Occupation: Deputy Sheriff
Favorite Restaurant: Souls Restaurant
Reviewed Souls Restaurant: Thursday, February 18, 2010
Soul’s Restaurant is a family-style soul food restaurant located in East Oakland. The Acts Full Gospel Church Community Development Department started Soul’s to provide the community of East Oakland with not only a nice place to eat, but also an avenue for community job training and placement. The managers, cooks, and many of the wait staff are members of the church and, as part of the community job training program, men and women from “Men of Valor” and the “House of Ruth” programs are hired and trained to work as wait staff.
Even though the restaurant is located in East Oakland, which admittedly can be a little rough, I like Soul’s for its home cooking. I go there when I want comfort food without having to cook it myself. The people are friendly the atmosphere is inviting, and I don’t have to get dressed up. Free parking is available and adjacent to the restaurant with on-site security. Also, there are no stairs, so folks who are challenged when walking can have easy access to the restaurant.
On my recent visit, my family and I arrived on a Thursday at 5:45 pm. Upon entering the restaurant, there is an openness and spaciousness about the building. It is brightly painted. There was a hostess seating people, which was very quick. Along the walls are photos and posters of famous African Americans, so we spent some time quizzing each other about them.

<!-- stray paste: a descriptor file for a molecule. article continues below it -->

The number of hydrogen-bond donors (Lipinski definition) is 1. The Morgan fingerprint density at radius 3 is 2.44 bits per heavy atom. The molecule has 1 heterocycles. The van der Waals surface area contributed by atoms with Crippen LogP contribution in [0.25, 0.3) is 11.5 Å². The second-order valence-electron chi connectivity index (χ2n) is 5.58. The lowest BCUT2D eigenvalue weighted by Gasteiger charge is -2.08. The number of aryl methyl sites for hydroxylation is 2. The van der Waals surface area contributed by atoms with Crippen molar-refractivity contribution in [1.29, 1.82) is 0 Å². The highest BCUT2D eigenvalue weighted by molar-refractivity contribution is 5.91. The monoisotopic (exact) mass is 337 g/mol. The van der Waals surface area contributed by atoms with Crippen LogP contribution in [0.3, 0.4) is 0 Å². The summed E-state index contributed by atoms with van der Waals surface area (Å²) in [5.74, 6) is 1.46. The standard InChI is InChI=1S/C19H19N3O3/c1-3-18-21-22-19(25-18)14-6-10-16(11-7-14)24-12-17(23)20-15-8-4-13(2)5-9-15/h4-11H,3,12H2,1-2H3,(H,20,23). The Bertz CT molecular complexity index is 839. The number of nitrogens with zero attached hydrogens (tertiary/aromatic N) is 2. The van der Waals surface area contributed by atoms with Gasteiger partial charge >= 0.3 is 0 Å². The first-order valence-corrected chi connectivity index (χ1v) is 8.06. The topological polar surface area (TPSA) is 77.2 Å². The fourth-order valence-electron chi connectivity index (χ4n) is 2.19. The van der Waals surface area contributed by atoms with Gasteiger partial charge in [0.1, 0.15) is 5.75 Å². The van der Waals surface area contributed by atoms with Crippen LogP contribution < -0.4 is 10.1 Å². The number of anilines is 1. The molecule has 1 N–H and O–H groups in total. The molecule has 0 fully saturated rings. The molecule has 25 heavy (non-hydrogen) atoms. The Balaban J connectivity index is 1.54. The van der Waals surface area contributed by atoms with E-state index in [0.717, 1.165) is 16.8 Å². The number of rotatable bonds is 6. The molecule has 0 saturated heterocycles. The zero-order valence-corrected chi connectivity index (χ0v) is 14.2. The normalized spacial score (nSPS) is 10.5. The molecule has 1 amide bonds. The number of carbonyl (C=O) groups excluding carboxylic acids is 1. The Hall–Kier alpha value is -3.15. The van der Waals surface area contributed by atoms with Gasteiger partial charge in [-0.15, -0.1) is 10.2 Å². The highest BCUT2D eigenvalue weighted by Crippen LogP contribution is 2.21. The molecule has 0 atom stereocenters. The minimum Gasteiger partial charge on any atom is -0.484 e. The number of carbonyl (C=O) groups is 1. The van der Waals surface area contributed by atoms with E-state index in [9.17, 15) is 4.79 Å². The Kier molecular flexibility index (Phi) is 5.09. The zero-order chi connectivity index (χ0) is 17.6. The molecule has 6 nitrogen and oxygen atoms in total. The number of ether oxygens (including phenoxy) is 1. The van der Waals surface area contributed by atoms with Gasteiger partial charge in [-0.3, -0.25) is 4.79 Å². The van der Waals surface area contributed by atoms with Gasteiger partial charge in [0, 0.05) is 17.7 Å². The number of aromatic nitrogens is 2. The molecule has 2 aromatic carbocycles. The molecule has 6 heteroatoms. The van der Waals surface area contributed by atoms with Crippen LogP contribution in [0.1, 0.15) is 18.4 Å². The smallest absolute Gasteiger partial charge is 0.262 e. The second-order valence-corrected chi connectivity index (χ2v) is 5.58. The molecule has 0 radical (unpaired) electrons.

The menu is varied with many great choices to choose from. There is always a daily special offered, and breakfast is served all day. According to manager Ms. Doris Limbrick, the food is prepared fresh every day. It is very healthy without a lot of salt or fats, which the public seems to associate with “soul food.”
There were 7-8 tables in use when we arrived at 5:45 pm. We ordered at about 5:50 pm and were served by 6:10 pm, which was great since we were very hungry. Entrees come with a choice of three side dishes. Side dish choices include: collard greens, red beans and rice, rice and gravy, mashed potatoes and gravy, macaroni and cheese, candied yams, coleslaw, potato salad, and french fries.
We ordered the following meals:
1) Oxtails in gravy with yams, greens, red beans and rice, and a cornbread muffin
There were five oxtails, which were very tender and well seasoned with the meat just about falling off the bone. The oxtails were served in nice brown gravy. The yams were sweet without being sickly sweet, and tender without being mushy. The greens were tender and well seasoned, but could have been hotter, and the red beans and rice could use a touch more seasoning and more juice. The pink lemonade was cool, refreshing, and just the right balance of sweet and tart
2) Fried catfish with mashed potatoes and gravy, french fries, and coleslaw
This dish was quite tasty. The catfish — two large filets and one medium filet — were fried lightly in cornmeal. They were crispy on the outside and flaky inside. There was not any excessive oil on the plate nor was there a greasy taste. We really enjoyed the gravy on the mashed potatoes, as it was well seasoned with just the right consistency. The french fries were hot and crispy and cut in a shoestring shape. The coleslaw was nicely seasoned and didn’t have too much mayonnaise.